Understanding Groundwater Resources in Cascabel, Arizona

Pima County Regional Flood Control District Monthly Brown Bag Series

Understanding Groundwater Resources in Cascabel, Arizona: An Exercise in Citizen Science

Date: Wednesday, October 12, 2016
Time: 12:00 – 1:00
Location: 9th Floor Public Works Building, 201 N. Stone, Tucson AZ, 85701
Speaker: Chris Eastoe, Retired, Department of Geosciences, University of Arizona

An aquifer recharged from Hot Springs Canyon, the source of domestic and irrigation water for many Cascabel residents, has been delineated using stable isotope and electrical conductivity measurements in a study with citizen participation. Eighteen years of drought have led to the depletion of the upgradient parts of the aquifer. The entire aquifer would be vulnerable to droughts lasting 50–100 years. Many residents participated in a study of local groundwater resources by collecting of water samples for measurement of stable O and H isotopes and electrical conductivity (EC), and by attending two public presentations on the results. Stable isotope and EC data indicate four principal sources of water recharging the basin-fill alluvium along the San Pedro River:

  • The southern Galiuro Mountains, via Hot Springs Canyon
  • The Rincon Mountains, via Paige Canyon
  • The margins of the middle San Pedro basin, via other tributary washes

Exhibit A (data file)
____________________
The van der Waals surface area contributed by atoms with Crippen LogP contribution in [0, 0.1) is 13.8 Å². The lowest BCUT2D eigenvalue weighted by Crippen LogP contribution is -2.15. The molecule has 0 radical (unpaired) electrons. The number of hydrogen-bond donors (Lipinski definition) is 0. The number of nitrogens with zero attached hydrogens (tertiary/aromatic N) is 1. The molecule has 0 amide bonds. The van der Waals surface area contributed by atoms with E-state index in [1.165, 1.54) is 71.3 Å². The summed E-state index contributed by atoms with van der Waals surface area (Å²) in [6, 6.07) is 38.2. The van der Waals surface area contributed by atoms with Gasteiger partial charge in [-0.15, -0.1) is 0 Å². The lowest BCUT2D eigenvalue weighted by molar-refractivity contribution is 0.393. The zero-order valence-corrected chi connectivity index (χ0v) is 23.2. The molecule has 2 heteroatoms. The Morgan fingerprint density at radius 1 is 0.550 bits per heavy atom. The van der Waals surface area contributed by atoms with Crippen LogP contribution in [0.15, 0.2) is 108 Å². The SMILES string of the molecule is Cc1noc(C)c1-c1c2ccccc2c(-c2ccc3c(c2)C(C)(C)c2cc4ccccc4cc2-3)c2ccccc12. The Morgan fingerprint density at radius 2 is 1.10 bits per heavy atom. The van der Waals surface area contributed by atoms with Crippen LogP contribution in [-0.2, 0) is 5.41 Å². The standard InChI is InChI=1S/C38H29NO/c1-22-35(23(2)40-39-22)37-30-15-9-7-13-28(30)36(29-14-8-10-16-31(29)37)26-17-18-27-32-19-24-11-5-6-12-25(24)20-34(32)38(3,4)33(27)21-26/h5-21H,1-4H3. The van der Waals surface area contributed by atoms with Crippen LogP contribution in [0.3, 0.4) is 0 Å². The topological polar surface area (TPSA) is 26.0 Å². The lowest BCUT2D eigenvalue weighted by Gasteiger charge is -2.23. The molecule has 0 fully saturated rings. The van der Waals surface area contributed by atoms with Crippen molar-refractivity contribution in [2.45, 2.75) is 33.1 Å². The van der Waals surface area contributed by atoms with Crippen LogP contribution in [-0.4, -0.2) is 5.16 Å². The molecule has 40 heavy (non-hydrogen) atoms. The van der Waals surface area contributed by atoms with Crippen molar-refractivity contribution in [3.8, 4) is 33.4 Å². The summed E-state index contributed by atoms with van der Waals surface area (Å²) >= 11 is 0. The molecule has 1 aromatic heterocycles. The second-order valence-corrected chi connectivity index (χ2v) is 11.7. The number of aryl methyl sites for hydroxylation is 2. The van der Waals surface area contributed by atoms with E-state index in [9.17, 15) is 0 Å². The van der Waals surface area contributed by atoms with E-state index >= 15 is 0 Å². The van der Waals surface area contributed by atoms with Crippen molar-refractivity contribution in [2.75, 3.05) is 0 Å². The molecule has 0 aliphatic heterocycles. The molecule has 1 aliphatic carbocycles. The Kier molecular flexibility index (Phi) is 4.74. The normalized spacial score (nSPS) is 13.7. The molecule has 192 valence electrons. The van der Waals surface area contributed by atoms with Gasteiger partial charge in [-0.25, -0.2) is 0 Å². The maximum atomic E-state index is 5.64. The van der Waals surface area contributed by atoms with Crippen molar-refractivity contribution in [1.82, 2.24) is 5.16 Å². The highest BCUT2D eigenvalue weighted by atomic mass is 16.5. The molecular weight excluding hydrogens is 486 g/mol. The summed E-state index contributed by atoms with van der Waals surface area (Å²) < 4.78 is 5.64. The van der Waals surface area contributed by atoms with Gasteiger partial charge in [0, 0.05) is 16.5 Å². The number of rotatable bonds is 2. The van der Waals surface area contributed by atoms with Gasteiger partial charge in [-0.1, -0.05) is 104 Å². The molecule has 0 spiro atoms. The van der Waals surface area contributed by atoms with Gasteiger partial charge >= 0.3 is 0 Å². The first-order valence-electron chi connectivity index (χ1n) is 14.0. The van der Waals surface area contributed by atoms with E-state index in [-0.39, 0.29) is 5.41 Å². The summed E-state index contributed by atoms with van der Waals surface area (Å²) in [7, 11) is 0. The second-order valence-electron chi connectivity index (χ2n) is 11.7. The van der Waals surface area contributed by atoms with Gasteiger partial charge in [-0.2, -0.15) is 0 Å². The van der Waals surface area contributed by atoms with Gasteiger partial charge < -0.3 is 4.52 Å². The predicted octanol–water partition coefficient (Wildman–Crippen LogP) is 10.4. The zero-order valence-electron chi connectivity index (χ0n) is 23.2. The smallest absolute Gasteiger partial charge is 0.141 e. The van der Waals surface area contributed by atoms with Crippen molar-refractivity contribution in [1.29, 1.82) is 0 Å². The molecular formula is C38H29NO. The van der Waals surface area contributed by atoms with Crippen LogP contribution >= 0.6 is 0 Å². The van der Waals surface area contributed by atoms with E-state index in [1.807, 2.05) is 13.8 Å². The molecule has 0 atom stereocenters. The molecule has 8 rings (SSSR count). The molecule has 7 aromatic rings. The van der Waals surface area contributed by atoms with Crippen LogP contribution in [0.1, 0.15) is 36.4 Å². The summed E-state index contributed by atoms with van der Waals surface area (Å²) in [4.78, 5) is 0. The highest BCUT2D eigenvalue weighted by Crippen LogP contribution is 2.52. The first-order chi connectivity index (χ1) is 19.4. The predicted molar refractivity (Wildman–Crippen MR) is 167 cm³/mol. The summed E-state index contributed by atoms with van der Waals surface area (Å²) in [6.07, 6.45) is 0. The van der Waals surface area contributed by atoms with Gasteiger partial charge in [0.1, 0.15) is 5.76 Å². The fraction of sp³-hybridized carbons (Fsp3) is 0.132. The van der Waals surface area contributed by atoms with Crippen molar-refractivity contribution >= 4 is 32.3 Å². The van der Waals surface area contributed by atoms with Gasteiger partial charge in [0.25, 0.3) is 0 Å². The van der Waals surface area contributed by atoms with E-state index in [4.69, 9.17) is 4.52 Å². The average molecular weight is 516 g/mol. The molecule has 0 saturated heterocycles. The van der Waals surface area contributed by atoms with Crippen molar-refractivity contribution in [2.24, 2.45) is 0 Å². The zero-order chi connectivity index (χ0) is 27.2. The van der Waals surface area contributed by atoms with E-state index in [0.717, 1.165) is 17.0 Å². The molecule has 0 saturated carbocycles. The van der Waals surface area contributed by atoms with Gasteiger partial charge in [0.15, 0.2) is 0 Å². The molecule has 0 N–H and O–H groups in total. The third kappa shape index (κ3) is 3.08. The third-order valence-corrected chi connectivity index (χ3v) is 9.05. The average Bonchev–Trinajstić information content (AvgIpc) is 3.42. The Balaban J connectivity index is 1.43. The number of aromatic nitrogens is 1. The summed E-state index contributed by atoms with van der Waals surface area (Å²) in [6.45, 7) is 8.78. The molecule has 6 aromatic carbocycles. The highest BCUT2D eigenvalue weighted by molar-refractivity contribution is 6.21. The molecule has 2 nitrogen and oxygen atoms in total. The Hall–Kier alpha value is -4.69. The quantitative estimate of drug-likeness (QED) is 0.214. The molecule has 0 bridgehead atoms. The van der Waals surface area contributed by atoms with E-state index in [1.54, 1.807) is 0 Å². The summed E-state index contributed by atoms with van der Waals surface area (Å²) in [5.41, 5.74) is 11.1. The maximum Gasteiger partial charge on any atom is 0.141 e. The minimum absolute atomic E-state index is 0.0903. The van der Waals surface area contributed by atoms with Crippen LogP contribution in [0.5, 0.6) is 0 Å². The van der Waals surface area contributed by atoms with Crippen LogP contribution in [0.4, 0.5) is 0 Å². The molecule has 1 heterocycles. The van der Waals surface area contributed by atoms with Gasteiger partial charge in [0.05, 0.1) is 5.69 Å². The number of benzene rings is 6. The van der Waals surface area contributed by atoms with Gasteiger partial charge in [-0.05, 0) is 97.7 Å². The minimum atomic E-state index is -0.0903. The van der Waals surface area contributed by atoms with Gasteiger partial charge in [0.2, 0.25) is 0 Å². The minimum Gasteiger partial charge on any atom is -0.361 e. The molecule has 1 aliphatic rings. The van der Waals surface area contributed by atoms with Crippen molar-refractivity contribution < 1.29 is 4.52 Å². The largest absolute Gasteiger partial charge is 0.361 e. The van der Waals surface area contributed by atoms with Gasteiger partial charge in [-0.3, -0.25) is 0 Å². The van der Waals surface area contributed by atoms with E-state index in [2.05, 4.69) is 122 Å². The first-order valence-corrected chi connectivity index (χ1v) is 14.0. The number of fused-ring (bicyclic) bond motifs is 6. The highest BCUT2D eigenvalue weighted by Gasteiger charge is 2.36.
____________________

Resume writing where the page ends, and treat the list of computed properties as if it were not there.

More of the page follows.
• Summer runoff in the San Pedro River

Groundwater originating in Hot Springs Canyon (HSC) is distinctive because of low-δ18O, low-δD contributions from Hooker Hot Springs. It extends 7 km downstream from the HSC confluence along the east side of the San Pedro River, some water being resident in the aquifer for 60-70 years on the basis of tritium data. The small volume of base flow from the hard-rock reach of HSC to basin sediments and declining static water levels in domestic wells in HSC alluvium indicate an aquifer vulnerable to prolonged drought. The present, continuing drought of about 18 years’ duration is short compared with prehistoric droughts, evidenced in tree rings from the Rio Grande basin, where droughts have characteristically lasted 50 to 100 years over the last millennium. Such droughts would render the entire HSC aquifer vulnerable, indicating the need for prudent use of groundwater, and suggesting the advisability of supplementary roof-water collection.

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